Editorial: Free speech should not be penalized

Published 12:00 am Wednesday, February 2, 2005

The comments made in an essay by a University of Colorado professor were insensitive and poorly-timed, there’s no doubt about that, but broad perspectives are expected at institutions of higher learning and sometimes those viewpoints offend others. However, calls for his resignation go too far.

Ward Churchill resigned as chairman of the ethnic studies department after a scheduled appearance at a New York university was protested by relatives of 9/11 victims over comments he made in the essay following the terrorist attacks.

According to an Associated Press report, he called the victims &uot;little Eichmanns,&uot; a reference to Adolf Eichmann, who organized Nazi plans to kill Europe’s Jews.

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He also referred to the &uot;combat teams&uot;

that struck the World Trade Center towers and the Pentagon as having made &uot;gallant sacrifices.&uot;

In a statement, Churchill said he didn’t defend the Sept. 11 attacks, but was referring to a flawed U.S. foreign policy.

&uot;I have never said that people ‘should’ engage in armed attacks on the United States, but that such attacks are a natural and unavoidable consequence of unlawful U.S. policy,&uot;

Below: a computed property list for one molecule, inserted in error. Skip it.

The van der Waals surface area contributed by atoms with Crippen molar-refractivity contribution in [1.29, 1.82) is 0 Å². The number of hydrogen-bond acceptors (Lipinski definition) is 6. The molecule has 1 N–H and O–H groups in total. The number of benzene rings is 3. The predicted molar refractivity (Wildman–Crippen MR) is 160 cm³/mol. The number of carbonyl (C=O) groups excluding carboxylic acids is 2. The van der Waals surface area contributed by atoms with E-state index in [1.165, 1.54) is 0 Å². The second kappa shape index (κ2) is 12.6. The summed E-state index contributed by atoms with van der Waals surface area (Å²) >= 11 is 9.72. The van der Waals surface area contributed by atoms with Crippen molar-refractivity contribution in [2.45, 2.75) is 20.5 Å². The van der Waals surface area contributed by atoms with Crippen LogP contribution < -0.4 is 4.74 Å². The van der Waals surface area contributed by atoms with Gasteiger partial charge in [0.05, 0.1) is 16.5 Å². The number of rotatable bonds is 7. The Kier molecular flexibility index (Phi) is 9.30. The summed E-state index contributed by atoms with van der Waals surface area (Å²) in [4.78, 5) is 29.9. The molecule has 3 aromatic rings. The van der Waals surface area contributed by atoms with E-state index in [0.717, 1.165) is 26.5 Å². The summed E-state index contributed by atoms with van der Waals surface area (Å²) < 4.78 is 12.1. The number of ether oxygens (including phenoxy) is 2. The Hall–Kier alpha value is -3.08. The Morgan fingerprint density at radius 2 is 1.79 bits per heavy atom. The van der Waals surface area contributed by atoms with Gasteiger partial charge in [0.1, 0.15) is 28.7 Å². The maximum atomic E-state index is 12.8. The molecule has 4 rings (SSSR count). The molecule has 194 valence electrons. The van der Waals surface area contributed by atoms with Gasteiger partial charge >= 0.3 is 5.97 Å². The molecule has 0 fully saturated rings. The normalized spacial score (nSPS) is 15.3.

he said in defense of his original essay.

The bigger picture here is the professor has the right to express his opposition to U.S. policies and the government under our Constitution. That he needs a lesson in tact is unquestionable.

The college rightly defended Churchill’s freedom of speech, saying a strong university’s lifeblood is its &uot;diversity of ideas.&uot;

Offering only non-offensive perspectives is not what we expect of our universities and will result in a watered-down educational system, and a compliant society. Is that really what we want?

Indeed the comments were ill-timed, and an apology to the victims seems in order, but penalizing him for exercising his rights is wrong.